By Jane Burnett – theLadders
When you fail to get the job you really want, don’t fret, there are steps you can take to stop a downward spiral. Here’s what to keep in mind.
Take action: Get some insight from the employer
You might just get the clarity you need.
Laura Garnett, a performance strategist at Garnett Consulting, writes in Inc. that you should “ask for feedback on why you didn’t make the cut.”
After writing about how to ask the employer this professionally (your tone matters), she writes:
“Some questions to ask can be: How did you perceive my strengths? At what point in the process did you realize I was not the right fit for the job?
“Would you see me better suited for a different department? You may learn that you are leaving a different impression on people than you intend. Or that you were missing something that was required for this particular role.”
Don’t lash out
It’s not the end of the world, so don’t make the employer think you’re falling apart.
NaBeela Washington, founder and Head Strategist of Prae Agency, and Social Media & Communications Manager for Work It Daily, writes on the site that you should “avoid displacing anger” if you don’t get the job because “you’re not the ideal candidate.”
“Never communicate with a recruiter, hiring manager, or anyone else in the hiring process while under the influence of anger. You may say something that could damage your reputation and cripple your career.
It’s okay to feel hurt after putting in time for a job or opportunity you really wanted. But after the hurt, it’s best to just let it go. You aren’t your feelings, but you are your work, so make those rejections count, and keep it moving!
You won’t always be the ideal candidate, but don’t let it stop you from shining elsewhere!”
Don’t turn your emotions on yourself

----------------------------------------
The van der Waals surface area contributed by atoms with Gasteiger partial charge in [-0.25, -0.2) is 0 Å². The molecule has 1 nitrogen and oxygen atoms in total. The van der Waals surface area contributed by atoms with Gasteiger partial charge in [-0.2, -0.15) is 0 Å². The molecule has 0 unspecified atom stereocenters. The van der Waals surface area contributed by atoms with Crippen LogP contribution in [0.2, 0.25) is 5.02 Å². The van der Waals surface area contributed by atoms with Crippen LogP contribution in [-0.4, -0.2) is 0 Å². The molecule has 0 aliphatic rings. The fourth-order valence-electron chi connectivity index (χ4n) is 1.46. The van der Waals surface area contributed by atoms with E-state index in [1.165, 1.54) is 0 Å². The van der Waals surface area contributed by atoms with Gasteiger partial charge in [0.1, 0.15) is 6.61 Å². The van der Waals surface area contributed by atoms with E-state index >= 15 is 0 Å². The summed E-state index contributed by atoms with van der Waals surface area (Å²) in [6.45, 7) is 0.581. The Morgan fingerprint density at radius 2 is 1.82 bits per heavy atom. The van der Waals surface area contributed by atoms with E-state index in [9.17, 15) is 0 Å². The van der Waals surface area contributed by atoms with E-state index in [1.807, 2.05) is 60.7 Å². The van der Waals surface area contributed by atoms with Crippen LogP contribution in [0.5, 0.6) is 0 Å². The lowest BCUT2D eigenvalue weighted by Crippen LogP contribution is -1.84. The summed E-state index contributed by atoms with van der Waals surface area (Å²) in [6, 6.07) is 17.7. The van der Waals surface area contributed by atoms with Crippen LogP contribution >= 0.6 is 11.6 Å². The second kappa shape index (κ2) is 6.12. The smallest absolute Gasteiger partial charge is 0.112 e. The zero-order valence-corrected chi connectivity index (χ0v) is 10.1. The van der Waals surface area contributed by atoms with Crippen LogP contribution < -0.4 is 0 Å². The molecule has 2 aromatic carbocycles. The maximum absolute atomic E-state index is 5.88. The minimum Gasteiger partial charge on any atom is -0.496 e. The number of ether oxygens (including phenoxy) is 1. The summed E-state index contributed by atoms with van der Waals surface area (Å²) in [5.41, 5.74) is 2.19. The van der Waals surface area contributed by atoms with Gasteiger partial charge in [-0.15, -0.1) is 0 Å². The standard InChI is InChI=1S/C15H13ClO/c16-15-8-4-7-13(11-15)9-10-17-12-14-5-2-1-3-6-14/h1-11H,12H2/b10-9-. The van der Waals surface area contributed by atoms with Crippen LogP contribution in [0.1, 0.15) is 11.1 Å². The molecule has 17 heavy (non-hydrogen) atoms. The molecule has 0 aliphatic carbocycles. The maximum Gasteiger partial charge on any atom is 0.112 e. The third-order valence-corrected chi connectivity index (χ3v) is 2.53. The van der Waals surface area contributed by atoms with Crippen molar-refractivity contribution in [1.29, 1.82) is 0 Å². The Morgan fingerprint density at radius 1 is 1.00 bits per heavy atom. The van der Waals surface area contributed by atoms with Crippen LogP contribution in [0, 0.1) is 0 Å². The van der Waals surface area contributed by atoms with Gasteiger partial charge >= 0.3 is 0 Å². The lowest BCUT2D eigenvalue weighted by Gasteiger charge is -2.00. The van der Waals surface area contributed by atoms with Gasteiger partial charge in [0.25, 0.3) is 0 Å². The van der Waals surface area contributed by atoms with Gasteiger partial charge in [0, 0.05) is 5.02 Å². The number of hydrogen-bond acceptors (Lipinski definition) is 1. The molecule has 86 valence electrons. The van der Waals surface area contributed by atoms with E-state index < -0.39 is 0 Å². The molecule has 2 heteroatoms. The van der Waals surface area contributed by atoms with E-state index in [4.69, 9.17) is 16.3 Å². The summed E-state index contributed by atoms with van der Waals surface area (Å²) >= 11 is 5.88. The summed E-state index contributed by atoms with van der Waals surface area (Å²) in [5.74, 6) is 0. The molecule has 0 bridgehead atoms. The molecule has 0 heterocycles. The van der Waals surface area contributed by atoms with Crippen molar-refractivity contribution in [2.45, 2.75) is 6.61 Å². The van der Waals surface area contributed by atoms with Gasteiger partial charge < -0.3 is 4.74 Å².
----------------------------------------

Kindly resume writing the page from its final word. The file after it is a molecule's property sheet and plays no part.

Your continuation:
Arnie Fertig, founder and CEO of JobHunterCoach, writes in U.S. News & World Report that you shouldn’t “take it personally.”
After mentioning how you usually don’t know much about the other candidates and what they bring to the table, among other points, he continues:
“It might be that the person who gets the job has just a bit more experience doing some key element of the role. Maybe the position is ‘hard-wired’ for someone who already works at the company. Alternatively, it might be that you are already at the company and the boss feels the need to bring in some ‘fresh blood.’
When you take the rejection personally, you prevent yourself from figuring out what really is going on and moving ahead in a businesslike way to concentrate on nailing your next opportunity.”
Remember the good times
Melody Wilding, an executive coach and social worker who teaches at CUNY Hunter College, writes in The Muse that you should “build stronger job esteem.”
“If you find yourself constantly downplaying your accomplishments and feeling like a failure, create a list of ‘bragging rights.’ Log all of your accomplishments and contributions, and develop three key stories about times when you overcome an obstacle in the past. You might talk about when you stepped up to lead a project, how you landed new business or even the skills you used to resolve a sticky office situation.”
Wilding then writes about how this could make you feel and how it could help in a future interview.